That Pete is the one to remind Joel that he is a family man felt earned and well-played.  She says there’s a reason he spurned her flirtations over the past several months, and it’s because his family means the most to him.  Thanks, Pete!  You’re still sort of the worst, but, ya know, progress!  Before you can say character revitalization, Joel grabs his tool bag, drops by Crosby’s house, and starts bandying about the pronoun “we” in terms of how to fix the floor.  Joel, you’re back!  You’re a human being again!  We’ve missed you so!

In no time, Joel assists in the removal of Crosby’s spores (not a euphemism), and the two are bonding with a beer and cell phone of family videos.  Crosby openly admits to missing Joel, and it’s clear Joel misses this too.  I mean, he asks after Julia for the first time in, like, a dog’s age.  Hurray for common human decency!  In fact, after leaving Crosby’s, Joel drops by his own home and offers to fix the broken dishwasher.  (#Symbolism) Julia took care of that already, but Joel takes the opportunity to ask how she’s feeling about the impending sale of The Braverman Homestead.

They talk like adults.  Joel doesn’t bring up Ed.  It’s a delight.  There seems to be light at the end of this narrative tunnel, and thank God.  Now I only sort of kind of want to knee Joel in the jellybeans!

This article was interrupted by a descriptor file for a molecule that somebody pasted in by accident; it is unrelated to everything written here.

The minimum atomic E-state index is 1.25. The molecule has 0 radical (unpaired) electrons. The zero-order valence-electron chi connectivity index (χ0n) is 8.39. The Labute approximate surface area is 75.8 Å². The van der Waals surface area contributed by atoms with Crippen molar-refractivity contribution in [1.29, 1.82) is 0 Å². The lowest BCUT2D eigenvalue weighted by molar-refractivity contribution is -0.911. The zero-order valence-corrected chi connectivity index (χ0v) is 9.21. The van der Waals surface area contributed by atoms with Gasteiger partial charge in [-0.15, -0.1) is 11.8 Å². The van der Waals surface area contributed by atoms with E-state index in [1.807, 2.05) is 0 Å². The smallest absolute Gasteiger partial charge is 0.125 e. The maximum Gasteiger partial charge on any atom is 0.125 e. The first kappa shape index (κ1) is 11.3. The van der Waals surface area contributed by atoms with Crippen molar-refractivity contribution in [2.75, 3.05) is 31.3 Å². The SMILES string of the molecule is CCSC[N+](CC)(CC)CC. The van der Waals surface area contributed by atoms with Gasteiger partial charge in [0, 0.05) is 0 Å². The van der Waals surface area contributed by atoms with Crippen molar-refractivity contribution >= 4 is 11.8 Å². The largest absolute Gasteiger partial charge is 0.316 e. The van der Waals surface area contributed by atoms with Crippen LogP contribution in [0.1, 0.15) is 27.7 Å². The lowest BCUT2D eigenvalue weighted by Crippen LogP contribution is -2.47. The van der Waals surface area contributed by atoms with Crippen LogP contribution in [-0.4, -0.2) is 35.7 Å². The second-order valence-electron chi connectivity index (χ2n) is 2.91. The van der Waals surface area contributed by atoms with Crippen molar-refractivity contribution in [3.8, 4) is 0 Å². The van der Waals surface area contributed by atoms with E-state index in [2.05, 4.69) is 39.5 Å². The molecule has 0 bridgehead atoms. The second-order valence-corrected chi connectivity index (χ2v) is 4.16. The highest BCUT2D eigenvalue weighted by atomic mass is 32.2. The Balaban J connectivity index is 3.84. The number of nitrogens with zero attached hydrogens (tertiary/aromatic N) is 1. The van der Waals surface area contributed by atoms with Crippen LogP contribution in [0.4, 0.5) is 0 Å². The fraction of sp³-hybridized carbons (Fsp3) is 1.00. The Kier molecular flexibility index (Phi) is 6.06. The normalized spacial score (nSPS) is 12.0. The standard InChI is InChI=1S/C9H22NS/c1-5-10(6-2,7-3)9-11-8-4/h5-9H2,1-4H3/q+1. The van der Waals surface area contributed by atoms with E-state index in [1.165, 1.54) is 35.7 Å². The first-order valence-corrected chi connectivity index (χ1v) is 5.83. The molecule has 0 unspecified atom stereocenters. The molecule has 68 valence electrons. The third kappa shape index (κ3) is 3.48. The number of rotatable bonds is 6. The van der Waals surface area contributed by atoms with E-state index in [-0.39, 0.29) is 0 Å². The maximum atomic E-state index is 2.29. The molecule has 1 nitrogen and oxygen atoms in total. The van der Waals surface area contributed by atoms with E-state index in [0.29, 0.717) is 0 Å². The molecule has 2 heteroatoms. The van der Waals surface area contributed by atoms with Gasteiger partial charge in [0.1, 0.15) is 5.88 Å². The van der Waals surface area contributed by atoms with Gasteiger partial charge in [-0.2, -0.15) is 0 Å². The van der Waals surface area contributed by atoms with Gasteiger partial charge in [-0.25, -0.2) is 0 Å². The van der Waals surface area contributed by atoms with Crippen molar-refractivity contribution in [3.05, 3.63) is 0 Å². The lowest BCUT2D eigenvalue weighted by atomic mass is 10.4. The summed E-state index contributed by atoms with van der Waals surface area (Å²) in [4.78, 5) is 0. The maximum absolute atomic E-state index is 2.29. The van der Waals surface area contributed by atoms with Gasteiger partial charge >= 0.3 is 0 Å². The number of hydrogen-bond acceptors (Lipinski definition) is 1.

Kristina and Gwen

With the recently obtained charter in their pockets, Adam, Kristina, Evan, and Julia congregate to look at a possible space for their school.  Talk about an awkward hug between Julia and Evan, am I right?  Very smooth, you two.  Ray Charles could see something going on between them.  Anyway, Kristina falls in love with the place, but there’s a small problem: the city owns the lease.

Evan suggests calling their school The Braverman Academy, but Adam and Kristina don’t want the name going to Max’s head (ha!) so they table that discussion for a later time.

In an episode filled with heart-crushing phone calls, this one takes the cake: Gwen’s sister calls Kristina to insist she come visit her sick friend.  The implications of that are clear; Gwen is dying.  At her bedside and with tears choking her every word, Kristina tells Gwen about the potential new facility.  Gwen’s eyes flutter open, and the two lock stares.  It’s a beautiful moment.

This also strengthens Kristina’s resolve to obtain the lease for that building, as if she’s doing this for Gwen, so she goes to Bob Little (ugh) and tells him to hand it over not because it’s a financially smart thing to do but, for once, it’s the right thing.  Again, a great scene and Monica Potter nailed it.

Later in the episode, Kristina receives another phone call: Gwen has died.  Wracked with severe survivor’s guilt, Kristina breaks down to Adam, wondering if she was alone?  Scared?  She wonders why Gwen had to die when she herself grew healthier and stronger.  It’s a devastating scene that these two pull off masterfully.

But wait.  I hope you’re not out of tears because the waterworks have no intention of stopping just yet!  Kristina later receives a posthumous package from Gwen.  Inside is a symbolic oak tree sapling and a massive endowment for Kristina’s school venture.  And just like that, the school has a name: Gwen Chambers.



Elsewhere, Drew and Natalie finally get together at some kind of Primal Scream event (oh college), Julia confesses to Sarah about sleeping with Evan***, Zeek and Camille continue packing up their home and lives, and Julia and Evan end things before they really start.